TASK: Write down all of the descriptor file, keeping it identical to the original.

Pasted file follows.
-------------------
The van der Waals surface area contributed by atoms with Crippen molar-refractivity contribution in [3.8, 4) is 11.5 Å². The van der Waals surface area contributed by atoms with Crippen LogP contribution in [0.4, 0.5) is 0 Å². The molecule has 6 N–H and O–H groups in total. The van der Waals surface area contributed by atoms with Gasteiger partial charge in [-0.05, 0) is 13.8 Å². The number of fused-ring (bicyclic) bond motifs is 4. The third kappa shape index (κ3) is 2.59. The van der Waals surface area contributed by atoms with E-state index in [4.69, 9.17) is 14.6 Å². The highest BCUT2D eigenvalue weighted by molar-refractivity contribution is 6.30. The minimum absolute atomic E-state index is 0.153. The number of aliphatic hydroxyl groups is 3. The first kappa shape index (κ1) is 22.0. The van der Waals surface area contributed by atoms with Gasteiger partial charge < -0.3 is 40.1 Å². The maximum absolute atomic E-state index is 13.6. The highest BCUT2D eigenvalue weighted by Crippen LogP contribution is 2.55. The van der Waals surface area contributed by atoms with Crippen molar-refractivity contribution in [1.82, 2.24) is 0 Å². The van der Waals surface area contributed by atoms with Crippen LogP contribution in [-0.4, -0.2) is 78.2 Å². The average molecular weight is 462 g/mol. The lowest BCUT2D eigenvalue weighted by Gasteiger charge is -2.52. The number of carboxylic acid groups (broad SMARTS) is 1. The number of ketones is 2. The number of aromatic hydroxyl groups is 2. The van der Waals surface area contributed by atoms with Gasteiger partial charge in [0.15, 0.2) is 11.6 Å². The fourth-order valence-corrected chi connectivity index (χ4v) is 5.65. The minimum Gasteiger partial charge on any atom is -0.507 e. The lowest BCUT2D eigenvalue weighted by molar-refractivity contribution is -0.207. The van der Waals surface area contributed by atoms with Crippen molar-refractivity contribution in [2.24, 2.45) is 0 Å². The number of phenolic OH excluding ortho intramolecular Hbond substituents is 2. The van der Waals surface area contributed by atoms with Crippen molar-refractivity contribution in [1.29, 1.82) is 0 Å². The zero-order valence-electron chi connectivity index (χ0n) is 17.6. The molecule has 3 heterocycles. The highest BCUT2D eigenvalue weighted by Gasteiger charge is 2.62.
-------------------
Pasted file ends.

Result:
The van der Waals surface area contributed by atoms with Crippen molar-refractivity contribution in [3.8, 4) is 11.5 Å². The van der Waals surface area contributed by atoms with Crippen LogP contribution in [0.4, 0.5) is 0 Å². The molecule has 6 N–H and O–H groups in total. The van der Waals surface area contributed by atoms with Gasteiger partial charge in [-0.05, 0) is 13.8 Å². The number of fused-ring (bicyclic) bond motifs is 4. The third kappa shape index (κ3) is 2.59. The van der Waals surface area contributed by atoms with E-state index in [4.69, 9.17) is 14.6 Å². The highest BCUT2D eigenvalue weighted by molar-refractivity contribution is 6.30. The minimum absolute atomic E-state index is 0.153. The number of aliphatic hydroxyl groups is 3. The first kappa shape index (κ1) is 22.0. The van der Waals surface area contributed by atoms with Gasteiger partial charge < -0.3 is 40.1 Å². The maximum absolute atomic E-state index is 13.6. The highest BCUT2D eigenvalue weighted by Crippen LogP contribution is 2.55. The van der Waals surface area contributed by atoms with Crippen molar-refractivity contribution in [1.82, 2.24) is 0 Å². The van der Waals surface area contributed by atoms with Crippen LogP contribution in [-0.4, -0.2) is 78.2 Å². The average molecular weight is 462 g/mol. The lowest BCUT2D eigenvalue weighted by Gasteiger charge is -2.52. The number of carboxylic acid groups (broad SMARTS) is 1. The number of ketones is 2. The number of aromatic hydroxyl groups is 2. The van der Waals surface area contributed by atoms with Gasteiger partial charge in [0.15, 0.2) is 11.6 Å². The fourth-order valence-corrected chi connectivity index (χ4v) is 5.65. The minimum Gasteiger partial charge on any atom is -0.507 e. The lowest BCUT2D eigenvalue weighted by molar-refractivity contribution is -0.207. The van der Waals surface area contributed by atoms with Crippen molar-refractivity contribution in [2.24, 2.45) is 0 Å². The number of phenolic OH excluding ortho intramolecular Hbond substituents is 2. The van der Waals surface area contributed by atoms with Crippen molar-refractivity contribution in [1.29, 1.82) is 0 Å². The zero-order valence-electron chi connectivity index (χ0n) is 17.6. The molecule has 3 heterocycles. The highest BCUT2D eigenvalue weighted by Gasteiger charge is 2.62.